Gas-Powered SUV Cracks 'Greenest Vehicles of 2005' List

Gas-Powered SUV Cracks 'Greenest Vehicles of 2005' List

Amid excitement over new advanced technology vehicles entering the market and worries about sustained high gas prices, the American Council for an Energy-Efficient Economy has announced this year's "greenest" and "meanest" vehicles, along with the environmental scorings of all model year 2005 cars and passenger trucks. The vehicle scores are part of ACEEE's Green Book Online, the eighth annual edition of ACEEE's environmental guide to cars and trucks.

Honda Model, Ford Hybrid SUV Take Limelight Among Greenest

Retaining the distinction as the greenest vehicle of the year is Honda's natural gas-powered Civic GX. The hybrid-electric Honda Insight follows closely behind, with the Toyota Prius, Honda Civic Hybrid and Toyota Corolla rounding out the top five. The most notable newcomer to this year's list is the Ford Escape Hybrid -- marking the first time ever a gasoline-powered SUV has achieved a spot among the greenest vehicles of the year. (The battery-electric Toyota RAV4 EV and Honda EV Plus previously held spots on the list until their discontinuation). Other manufacturers in the top twelve include Nissan, Pontiac, and Mazda.

"For years, we've been advising buyers that greener models are available to them no matter what type of vehicle they're shopping for. Today, with a bona fide gas-powered SUV on our Greenest Vehicles list, this advice rings truer than ever," noted author and principal vehicle analyst James Kliesch, a research associate at ACEEE.

Widely acknowledged as the preeminent buyer's guide to environmentally preferable passenger cars, trucks, and SUVs, ACEEE's Green Book Online provides the facts necessary to compare the new 2005 models. Vehicles are analyzed on the basis of a "Green Score," a singular measure that incorporates unhealthy tailpipe emissions, fuel consumption, and the emissions of gases that cause global warming. Using its "Green Score" ranking system, ACEEE's Green Book Online reveals the year's "greenest" and "meanest" models: the 12 least polluting, most efficient vehicles; and the 12 worst.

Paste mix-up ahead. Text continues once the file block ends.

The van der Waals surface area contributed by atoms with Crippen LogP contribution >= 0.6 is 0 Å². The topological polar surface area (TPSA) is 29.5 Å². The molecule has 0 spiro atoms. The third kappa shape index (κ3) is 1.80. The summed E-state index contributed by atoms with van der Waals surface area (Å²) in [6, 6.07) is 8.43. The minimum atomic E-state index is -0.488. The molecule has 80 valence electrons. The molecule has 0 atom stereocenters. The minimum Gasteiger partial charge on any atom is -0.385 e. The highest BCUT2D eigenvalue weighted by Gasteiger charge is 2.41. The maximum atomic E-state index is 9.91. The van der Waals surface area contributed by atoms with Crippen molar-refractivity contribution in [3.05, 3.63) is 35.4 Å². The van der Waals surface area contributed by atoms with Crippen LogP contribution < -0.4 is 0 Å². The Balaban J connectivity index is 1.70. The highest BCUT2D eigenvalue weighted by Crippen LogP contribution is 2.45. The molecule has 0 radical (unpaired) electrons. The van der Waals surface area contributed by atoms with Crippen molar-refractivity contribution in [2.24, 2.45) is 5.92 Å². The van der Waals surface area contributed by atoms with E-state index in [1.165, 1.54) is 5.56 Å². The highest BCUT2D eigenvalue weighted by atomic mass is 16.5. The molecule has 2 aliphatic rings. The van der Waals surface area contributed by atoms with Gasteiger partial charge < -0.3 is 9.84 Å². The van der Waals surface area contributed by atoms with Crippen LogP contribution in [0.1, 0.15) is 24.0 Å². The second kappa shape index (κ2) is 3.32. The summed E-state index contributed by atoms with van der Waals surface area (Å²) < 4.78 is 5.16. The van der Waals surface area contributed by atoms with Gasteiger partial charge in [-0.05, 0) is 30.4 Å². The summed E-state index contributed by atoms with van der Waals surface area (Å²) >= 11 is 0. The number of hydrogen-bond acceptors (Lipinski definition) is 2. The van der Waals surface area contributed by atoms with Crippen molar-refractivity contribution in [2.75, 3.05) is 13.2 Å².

Ford Moves Up in Green Vehicle World

The Web site also identifies top widely available models in each vehicle class. This "Greener Choices" list includes larger vehicles, such as the Ford Freestyle SUV, Honda Odyssey minivan, and Toyota Tundra pickup. Passenger cars such as the Chevrolet Malibu Maxx and Ford Focus Wagon also top their respective classes. As demonstrated in the list, consumers can make "greener choices," whether they need a sedan, minivan, pickup truck, or SUV.

"Ford has a lot to be proud of this year," said Therese Langer, ACEEE's Transportation Program Director. "Not only do the Escape Hybrid, Focus Sedan and Focus Wagon make this year's Greenest Vehicles list, but several Fords are best-in-class performers as well."

Meanest Vehicles Stay Mean

The 2005 "Meanest Vehicles" list, while once again dominated by large SUVs, is topped by the 8.3-liter, 500-horsepower Dodge Ram SRT10 pickup truck. Filling out the "bottom 5" are the Ford Excursion, Hummer H2, Mercedes-Benz G55 AMG and Lamborghini Murcielago. "Green vehicles today have high fuel economy and low tailpipe emissions, and the models on this list have neither," commented Kliesch. Other prominent models on this list include the GMC Yukon XL K2500, Chevrolet Suburban K2500, Land Rover Range Rover, and Dodge Ram 1500 Pickup.

What’s At Stake

"This year's Green Book shows more clearly than ever how the choices we make in buying cars and trucks determine our reliance on Middle East oil and our planet's climatic future," noted Bill Prindle, ACEEE's policy director. "If new car and light truck buyers chose the most efficient vehicles in each size class, we would slash the 2005 fleet's gasoline use by 27%, reducing gasoline purchases by $6.1 billion and saving the average buyer $360 a year. Furthermore, we would cut greenhouse gas emissions accordingly. Even omitting hybrid vehicles, those numbers still add up to 19%, $4.1 billion, and $245 a year, respectively."

In addition to highlighting the year's "Greenest," "Meanest," "Greener Choices," and best-in-class lists, contains informational write-ups on model year 2005 highlights, a consumer primer on vehicles and the environment, and advice on how to buy green when shopping for a new car or truck.